Twinkies maker Hostess Brands files for bankruptcy protection
Hostess Bankruptcy - Hostess filing for bankruptcy again? There are reports that Hostess, the maker of Twinkies, could be headed back to bankruptcy court. According to sources, the company is more than $860 million in debt. The company bounced back from its first round of bankruptcy in 2009.
The Chapter 11 filing comes just two years after a predecessor company emerged from bankruptcy proceedings. Hostess blamed the current move on troubles with its pension and medical benefits obligations, increased competition and tough economic conditions.
The company's other problem is that health-conscious Americans favor yogurt and energy bars over the dessert cakes and white bread they devoured 30 years ago.
Consumption of healthy snacks is growing, too. About 32 percent of Americans ate yogurt at least once in two weeks in 2011, for instance, up from 18 percent in 2000.
"We're less likely to be snacking on items that we shouldn't be snacking on," said Harry Balzer, chief industry analyst for The NPD Group, a consumer marketing research firm.
Hostess, which is a privately held, doesn't disclose sales figures. But analysts say the iconic brand has been hurt by Americans' changing eating habits.
To be sure, Hostess' snacks don't neatly fit into the U.S. trend toward a healthier lifestyle that includes a diet rich in whole wheat foods, fruits and vegetables.
The Twinkies fans out there shouldn't fret, however. The privately held Irving, Texas bakery company says it will be able to maintain routine operations to keep shelves stocked with the spongy, yellow snack and other Hostess pasteries thanks to a $75 million financing commitment from a group of lenders.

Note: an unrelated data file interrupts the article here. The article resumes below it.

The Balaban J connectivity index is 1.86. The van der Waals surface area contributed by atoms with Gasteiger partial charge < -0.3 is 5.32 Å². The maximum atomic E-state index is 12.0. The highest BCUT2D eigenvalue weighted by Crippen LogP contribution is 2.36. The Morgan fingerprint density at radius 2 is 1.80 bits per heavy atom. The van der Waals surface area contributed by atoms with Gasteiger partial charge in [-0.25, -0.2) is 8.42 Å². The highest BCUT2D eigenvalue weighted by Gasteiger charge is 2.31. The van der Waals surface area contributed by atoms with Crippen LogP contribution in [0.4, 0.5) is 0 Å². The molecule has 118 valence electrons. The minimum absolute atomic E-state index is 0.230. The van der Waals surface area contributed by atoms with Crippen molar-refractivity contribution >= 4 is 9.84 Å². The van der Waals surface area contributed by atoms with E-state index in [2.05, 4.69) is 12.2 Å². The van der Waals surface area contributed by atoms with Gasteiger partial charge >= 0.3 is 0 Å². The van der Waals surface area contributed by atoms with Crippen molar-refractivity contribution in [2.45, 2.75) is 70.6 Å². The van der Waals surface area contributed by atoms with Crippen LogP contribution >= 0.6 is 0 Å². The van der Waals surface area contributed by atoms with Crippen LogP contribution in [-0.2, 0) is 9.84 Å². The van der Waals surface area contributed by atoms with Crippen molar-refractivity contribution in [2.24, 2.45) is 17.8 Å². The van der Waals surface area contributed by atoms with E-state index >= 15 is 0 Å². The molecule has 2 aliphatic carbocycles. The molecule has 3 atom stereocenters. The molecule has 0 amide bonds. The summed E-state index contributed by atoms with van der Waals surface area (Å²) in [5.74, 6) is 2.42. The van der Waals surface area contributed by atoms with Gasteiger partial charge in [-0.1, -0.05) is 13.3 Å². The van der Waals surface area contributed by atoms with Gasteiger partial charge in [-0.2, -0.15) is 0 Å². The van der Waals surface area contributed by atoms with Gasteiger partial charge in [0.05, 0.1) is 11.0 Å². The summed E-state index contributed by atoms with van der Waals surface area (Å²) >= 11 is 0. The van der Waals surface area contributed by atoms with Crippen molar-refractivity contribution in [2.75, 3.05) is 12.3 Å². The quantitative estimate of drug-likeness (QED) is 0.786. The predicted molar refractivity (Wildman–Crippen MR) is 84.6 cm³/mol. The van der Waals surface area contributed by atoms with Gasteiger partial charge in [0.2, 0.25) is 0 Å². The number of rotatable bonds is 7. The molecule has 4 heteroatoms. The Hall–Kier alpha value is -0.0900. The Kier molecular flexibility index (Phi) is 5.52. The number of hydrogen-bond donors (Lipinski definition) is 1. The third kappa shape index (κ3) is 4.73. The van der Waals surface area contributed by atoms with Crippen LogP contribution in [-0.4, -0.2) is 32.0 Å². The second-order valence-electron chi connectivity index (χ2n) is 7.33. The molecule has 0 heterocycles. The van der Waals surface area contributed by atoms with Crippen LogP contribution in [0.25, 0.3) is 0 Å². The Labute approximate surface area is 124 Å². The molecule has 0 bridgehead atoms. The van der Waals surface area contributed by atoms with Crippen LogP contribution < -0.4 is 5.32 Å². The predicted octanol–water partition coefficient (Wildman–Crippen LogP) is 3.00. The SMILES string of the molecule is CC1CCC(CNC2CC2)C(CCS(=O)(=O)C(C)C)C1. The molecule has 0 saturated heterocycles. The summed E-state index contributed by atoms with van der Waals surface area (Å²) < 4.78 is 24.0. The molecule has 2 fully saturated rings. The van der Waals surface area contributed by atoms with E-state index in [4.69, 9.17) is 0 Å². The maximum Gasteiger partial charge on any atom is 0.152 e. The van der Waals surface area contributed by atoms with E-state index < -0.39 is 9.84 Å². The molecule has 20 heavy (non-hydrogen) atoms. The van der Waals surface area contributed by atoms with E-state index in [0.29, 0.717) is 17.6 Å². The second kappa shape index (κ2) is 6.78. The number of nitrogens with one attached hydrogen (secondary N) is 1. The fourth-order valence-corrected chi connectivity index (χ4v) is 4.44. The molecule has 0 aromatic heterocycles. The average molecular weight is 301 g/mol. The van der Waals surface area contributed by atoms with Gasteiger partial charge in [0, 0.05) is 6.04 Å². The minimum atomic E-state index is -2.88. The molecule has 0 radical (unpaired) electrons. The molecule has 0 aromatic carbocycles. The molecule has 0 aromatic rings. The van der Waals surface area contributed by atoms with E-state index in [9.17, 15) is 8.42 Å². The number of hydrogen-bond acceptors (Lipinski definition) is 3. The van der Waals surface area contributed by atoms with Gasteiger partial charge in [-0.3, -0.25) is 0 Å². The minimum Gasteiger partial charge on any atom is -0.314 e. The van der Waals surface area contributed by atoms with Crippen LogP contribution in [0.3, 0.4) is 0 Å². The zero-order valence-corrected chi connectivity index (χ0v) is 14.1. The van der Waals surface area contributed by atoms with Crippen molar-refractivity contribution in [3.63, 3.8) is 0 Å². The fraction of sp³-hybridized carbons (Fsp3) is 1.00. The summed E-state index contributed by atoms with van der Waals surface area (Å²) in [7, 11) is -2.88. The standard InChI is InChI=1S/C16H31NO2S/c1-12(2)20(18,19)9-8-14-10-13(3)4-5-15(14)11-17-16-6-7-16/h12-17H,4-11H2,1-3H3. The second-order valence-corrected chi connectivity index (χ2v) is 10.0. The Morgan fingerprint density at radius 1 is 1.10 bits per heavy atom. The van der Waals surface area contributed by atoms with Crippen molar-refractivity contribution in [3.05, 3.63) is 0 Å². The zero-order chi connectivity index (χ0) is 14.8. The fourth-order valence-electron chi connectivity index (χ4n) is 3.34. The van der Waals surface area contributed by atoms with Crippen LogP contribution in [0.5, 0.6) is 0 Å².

Reports had surfaced earlier in the week that the company was planning to make a bankruptcy filing.
Hostess said that it will look to restructure into a "strong, competitive" company. It will continue to run bakeries, outlet stores and distribution centers and deliver its goods during the process.
Hostess, founded in 1930, operates about 36 bakeries in the U.S. and employs about 19,000 people, a majority of whom are members of 12 unions.
The company listed the Bakery & Confectionery Union & Industry International Pension Fund, to which it owes $944.2 million, as its largest unsecured creditor.
To reorganize itself, the company must withdraw from multiemployer pension plans, address legacy health and welfare costs and secure new capital to modernize its production and distribution operations, Irving, Texas-based Hostess said.
The privately held company said it had made efforts to sell its businesses and other M&A alternatives, including reaching out to companies like Smuckers, Kraft, Blackrock, KKR and others without any success.
"We remain hopeful that we can reach an agreement that will allow us to amend our labor contracts so that we can emerge from Chapter 11 as a highly competitive company that provides secure jobs for our employees," Chief Executive Brian Driscoll said in a statement.